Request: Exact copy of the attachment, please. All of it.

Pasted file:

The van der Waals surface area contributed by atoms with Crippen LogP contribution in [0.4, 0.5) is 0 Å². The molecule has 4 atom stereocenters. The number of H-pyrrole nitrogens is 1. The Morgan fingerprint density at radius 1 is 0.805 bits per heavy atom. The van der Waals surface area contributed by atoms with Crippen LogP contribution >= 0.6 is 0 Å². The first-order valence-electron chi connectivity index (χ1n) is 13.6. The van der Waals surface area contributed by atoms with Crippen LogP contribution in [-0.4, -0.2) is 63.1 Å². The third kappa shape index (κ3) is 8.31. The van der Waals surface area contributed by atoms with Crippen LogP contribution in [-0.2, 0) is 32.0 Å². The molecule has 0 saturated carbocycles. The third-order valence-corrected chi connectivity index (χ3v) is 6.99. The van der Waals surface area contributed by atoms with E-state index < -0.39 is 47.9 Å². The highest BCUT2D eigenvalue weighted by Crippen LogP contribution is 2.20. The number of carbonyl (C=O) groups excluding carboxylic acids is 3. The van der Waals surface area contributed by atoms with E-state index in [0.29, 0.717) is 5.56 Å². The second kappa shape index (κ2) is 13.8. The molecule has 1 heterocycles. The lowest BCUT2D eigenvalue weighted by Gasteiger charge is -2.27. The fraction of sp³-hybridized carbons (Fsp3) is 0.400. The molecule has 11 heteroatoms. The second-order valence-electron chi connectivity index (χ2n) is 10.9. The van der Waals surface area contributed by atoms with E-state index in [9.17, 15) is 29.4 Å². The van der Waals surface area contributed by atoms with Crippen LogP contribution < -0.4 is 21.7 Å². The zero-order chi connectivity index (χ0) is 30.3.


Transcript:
The van der Waals surface area contributed by atoms with Crippen LogP contribution in [0.4, 0.5) is 0 Å². The molecule has 4 atom stereocenters. The number of H-pyrrole nitrogens is 1. The Morgan fingerprint density at radius 1 is 0.805 bits per heavy atom. The van der Waals surface area contributed by atoms with Crippen LogP contribution >= 0.6 is 0 Å². The first-order valence-electron chi connectivity index (χ1n) is 13.6. The van der Waals surface area contributed by atoms with Crippen LogP contribution in [-0.4, -0.2) is 63.1 Å². The third kappa shape index (κ3) is 8.31. The van der Waals surface area contributed by atoms with Crippen LogP contribution in [-0.2, 0) is 32.0 Å². The molecule has 0 saturated carbocycles. The third-order valence-corrected chi connectivity index (χ3v) is 6.99. The van der Waals surface area contributed by atoms with E-state index < -0.39 is 47.9 Å². The highest BCUT2D eigenvalue weighted by Crippen LogP contribution is 2.20. The number of carbonyl (C=O) groups excluding carboxylic acids is 3. The van der Waals surface area contributed by atoms with E-state index in [0.29, 0.717) is 5.56 Å². The second kappa shape index (κ2) is 13.8. The molecule has 1 heterocycles. The lowest BCUT2D eigenvalue weighted by Gasteiger charge is -2.27. The fraction of sp³-hybridized carbons (Fsp3) is 0.400. The molecule has 11 heteroatoms. The second-order valence-electron chi connectivity index (χ2n) is 10.9. The van der Waals surface area contributed by atoms with E-state index in [9.17, 15) is 29.4 Å². The van der Waals surface area contributed by atoms with Crippen LogP contribution < -0.4 is 21.7 Å². The zero-order chi connectivity index (χ0) is 30.3.